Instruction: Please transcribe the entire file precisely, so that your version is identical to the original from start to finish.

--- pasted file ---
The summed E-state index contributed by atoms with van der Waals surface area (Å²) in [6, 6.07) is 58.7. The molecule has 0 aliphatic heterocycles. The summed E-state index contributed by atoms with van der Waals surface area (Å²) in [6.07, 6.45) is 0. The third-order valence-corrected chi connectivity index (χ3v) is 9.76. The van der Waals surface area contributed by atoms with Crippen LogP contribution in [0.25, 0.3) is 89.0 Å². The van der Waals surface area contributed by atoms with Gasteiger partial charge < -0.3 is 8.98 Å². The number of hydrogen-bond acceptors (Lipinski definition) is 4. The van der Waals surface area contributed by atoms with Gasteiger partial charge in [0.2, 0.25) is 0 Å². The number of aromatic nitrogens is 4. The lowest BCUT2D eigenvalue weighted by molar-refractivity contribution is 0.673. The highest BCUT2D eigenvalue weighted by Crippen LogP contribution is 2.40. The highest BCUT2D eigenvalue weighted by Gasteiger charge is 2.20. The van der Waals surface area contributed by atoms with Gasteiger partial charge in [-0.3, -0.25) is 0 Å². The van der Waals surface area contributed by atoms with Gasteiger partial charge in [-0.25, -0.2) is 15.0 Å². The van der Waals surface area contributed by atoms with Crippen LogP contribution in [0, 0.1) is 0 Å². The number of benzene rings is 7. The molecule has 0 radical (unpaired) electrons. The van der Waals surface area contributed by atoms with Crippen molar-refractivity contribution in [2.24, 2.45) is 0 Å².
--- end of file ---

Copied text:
The summed E-state index contributed by atoms with van der Waals surface area (Å²) in [6, 6.07) is 58.7. The molecule has 0 aliphatic heterocycles. The summed E-state index contributed by atoms with van der Waals surface area (Å²) in [6.07, 6.45) is 0. The third-order valence-corrected chi connectivity index (χ3v) is 9.76. The van der Waals surface area contributed by atoms with Crippen LogP contribution in [0.25, 0.3) is 89.0 Å². The van der Waals surface area contributed by atoms with Gasteiger partial charge < -0.3 is 8.98 Å². The number of hydrogen-bond acceptors (Lipinski definition) is 4. The van der Waals surface area contributed by atoms with Gasteiger partial charge in [0.2, 0.25) is 0 Å². The number of aromatic nitrogens is 4. The lowest BCUT2D eigenvalue weighted by molar-refractivity contribution is 0.673. The highest BCUT2D eigenvalue weighted by Crippen LogP contribution is 2.40. The highest BCUT2D eigenvalue weighted by Gasteiger charge is 2.20. The van der Waals surface area contributed by atoms with Gasteiger partial charge in [-0.3, -0.25) is 0 Å². The van der Waals surface area contributed by atoms with Gasteiger partial charge in [-0.25, -0.2) is 15.0 Å². The van der Waals surface area contributed by atoms with Crippen LogP contribution in [0, 0.1) is 0 Å². The number of benzene rings is 7. The molecule has 0 radical (unpaired) electrons. The van der Waals surface area contributed by atoms with Crippen molar-refractivity contribution in [2.24, 2.45) is 0 Å².